Dean Rusk (1909-1994) was United States Secretary of State from 1961 to 1968 in the Administrations of John F. Kennedy and Lyndon B. Johnson. Prior to the cabinet post, he headed the Rockefeller Foundation.
Born on a farm in Georgia, he was a Rhodes Scholar, taught government at the college level for several years, and then studied law. During the Second World War, he rose from captain to colonel, serving as a staff officer in the China-Burma-India theater.
From the Army, he went to the U.S. Department of State, dealing with United Nations issues, and became a deputy undersecretary in 1949. During the Truman Administration, he was a special assistant to the President on Asian affairs.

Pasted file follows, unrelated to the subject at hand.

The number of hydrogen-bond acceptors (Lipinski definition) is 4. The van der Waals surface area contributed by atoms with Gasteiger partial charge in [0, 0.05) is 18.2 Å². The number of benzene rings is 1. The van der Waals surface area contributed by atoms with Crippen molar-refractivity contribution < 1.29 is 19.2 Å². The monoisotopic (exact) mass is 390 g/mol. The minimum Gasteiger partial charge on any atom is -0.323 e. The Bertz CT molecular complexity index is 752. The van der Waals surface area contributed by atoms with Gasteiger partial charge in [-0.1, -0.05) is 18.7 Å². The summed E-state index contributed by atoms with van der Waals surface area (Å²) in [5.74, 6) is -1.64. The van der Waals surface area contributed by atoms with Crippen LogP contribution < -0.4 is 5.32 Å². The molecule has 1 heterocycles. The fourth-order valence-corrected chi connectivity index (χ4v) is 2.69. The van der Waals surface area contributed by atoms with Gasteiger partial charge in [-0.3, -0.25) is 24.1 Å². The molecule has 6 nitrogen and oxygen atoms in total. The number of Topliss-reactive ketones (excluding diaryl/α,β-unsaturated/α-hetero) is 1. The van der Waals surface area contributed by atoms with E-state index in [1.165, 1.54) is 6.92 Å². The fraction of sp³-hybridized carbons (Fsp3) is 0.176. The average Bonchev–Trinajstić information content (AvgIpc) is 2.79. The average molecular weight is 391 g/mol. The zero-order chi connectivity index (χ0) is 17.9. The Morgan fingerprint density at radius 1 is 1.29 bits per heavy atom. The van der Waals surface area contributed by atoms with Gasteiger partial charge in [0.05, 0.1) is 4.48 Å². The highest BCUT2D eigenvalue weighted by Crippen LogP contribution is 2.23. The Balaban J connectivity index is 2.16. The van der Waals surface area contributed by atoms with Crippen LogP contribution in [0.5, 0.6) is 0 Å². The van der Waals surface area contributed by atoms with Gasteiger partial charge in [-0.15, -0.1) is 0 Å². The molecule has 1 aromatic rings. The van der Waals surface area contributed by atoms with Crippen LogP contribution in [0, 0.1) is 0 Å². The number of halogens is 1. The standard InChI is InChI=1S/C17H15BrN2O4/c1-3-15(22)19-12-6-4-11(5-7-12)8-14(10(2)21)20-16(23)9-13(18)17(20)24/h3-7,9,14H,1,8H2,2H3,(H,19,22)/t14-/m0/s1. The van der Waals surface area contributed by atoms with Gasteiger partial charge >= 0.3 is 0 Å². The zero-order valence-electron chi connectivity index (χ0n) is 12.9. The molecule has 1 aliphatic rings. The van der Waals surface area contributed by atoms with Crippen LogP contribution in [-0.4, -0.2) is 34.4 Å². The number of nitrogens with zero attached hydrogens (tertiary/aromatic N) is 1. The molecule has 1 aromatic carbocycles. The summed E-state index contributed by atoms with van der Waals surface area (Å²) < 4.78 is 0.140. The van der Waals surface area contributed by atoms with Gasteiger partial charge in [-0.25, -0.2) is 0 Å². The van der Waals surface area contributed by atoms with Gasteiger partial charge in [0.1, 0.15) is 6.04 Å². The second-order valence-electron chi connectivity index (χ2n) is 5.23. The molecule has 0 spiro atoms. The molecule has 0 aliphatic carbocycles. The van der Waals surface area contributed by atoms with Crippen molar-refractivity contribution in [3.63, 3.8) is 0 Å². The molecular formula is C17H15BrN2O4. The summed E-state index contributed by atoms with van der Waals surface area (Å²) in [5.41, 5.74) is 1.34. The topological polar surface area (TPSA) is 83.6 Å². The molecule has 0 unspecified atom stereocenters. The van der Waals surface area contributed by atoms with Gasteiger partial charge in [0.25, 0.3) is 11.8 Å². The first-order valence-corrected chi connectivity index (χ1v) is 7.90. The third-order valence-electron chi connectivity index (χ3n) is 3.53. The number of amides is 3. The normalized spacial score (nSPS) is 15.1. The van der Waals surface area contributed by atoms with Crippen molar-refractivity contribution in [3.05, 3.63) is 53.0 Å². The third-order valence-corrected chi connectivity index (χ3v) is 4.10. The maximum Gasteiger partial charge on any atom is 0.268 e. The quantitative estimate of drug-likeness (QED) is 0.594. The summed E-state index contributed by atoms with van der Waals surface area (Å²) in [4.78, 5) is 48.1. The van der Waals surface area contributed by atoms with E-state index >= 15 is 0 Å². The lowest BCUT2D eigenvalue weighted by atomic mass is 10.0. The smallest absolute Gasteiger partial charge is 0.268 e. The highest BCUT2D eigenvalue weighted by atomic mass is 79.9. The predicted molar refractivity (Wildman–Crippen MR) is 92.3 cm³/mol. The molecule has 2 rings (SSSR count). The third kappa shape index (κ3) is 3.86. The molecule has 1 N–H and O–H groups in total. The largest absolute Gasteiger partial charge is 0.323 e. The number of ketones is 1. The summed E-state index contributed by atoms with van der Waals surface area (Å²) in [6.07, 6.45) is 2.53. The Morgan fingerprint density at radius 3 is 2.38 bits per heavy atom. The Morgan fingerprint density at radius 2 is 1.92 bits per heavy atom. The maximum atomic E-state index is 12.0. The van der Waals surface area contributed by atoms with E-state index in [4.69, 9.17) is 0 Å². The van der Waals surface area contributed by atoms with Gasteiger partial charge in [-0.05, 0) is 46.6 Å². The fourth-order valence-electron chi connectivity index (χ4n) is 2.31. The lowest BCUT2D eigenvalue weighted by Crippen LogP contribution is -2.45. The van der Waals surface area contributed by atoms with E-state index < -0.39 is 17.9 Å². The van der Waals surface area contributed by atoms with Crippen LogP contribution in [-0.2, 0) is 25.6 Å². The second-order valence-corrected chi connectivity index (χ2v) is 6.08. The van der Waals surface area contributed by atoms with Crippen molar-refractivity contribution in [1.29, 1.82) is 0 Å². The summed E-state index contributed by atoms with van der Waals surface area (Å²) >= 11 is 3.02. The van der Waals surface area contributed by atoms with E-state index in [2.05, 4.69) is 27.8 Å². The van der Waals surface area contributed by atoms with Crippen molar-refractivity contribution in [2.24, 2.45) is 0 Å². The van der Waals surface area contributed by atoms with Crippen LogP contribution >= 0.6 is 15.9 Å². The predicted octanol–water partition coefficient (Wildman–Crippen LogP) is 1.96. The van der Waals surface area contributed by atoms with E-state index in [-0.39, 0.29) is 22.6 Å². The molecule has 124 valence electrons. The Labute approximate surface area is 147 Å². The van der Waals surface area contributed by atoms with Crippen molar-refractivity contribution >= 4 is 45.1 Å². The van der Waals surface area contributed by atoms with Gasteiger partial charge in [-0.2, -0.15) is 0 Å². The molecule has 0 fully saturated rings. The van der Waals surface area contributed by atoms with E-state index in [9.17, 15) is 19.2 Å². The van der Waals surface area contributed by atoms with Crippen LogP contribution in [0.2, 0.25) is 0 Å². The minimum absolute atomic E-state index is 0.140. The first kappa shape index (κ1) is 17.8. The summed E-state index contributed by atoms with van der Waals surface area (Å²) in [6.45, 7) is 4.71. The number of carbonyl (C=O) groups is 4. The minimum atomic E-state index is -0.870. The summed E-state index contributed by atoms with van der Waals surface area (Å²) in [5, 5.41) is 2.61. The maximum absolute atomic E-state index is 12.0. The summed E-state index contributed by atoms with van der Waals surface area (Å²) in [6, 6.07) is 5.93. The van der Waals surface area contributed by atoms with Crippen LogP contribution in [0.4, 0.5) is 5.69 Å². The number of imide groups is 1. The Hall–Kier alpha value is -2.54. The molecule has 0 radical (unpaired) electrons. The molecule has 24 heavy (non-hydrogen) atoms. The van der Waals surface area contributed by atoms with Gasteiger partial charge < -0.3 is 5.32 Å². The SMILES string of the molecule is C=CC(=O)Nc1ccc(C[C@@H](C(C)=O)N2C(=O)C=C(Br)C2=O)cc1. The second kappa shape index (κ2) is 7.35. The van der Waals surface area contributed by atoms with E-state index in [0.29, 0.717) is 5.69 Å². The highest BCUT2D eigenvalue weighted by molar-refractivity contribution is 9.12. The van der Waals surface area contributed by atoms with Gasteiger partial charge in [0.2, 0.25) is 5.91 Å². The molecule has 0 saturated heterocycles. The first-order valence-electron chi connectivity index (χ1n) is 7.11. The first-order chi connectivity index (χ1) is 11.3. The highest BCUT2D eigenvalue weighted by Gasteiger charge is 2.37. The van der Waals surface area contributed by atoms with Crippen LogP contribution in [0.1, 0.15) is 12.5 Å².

He was a Cold War advocate of the containment policy, and especially intent on preventing Communist expansion into French Indochina and then South Vietnam, first being concerned with that region when he became Assistant Secretary of State for the Far East in 1950.
After the end of the Johnson Administration, he taught international law at the University of Georgia in Athens until his retirement in 1984.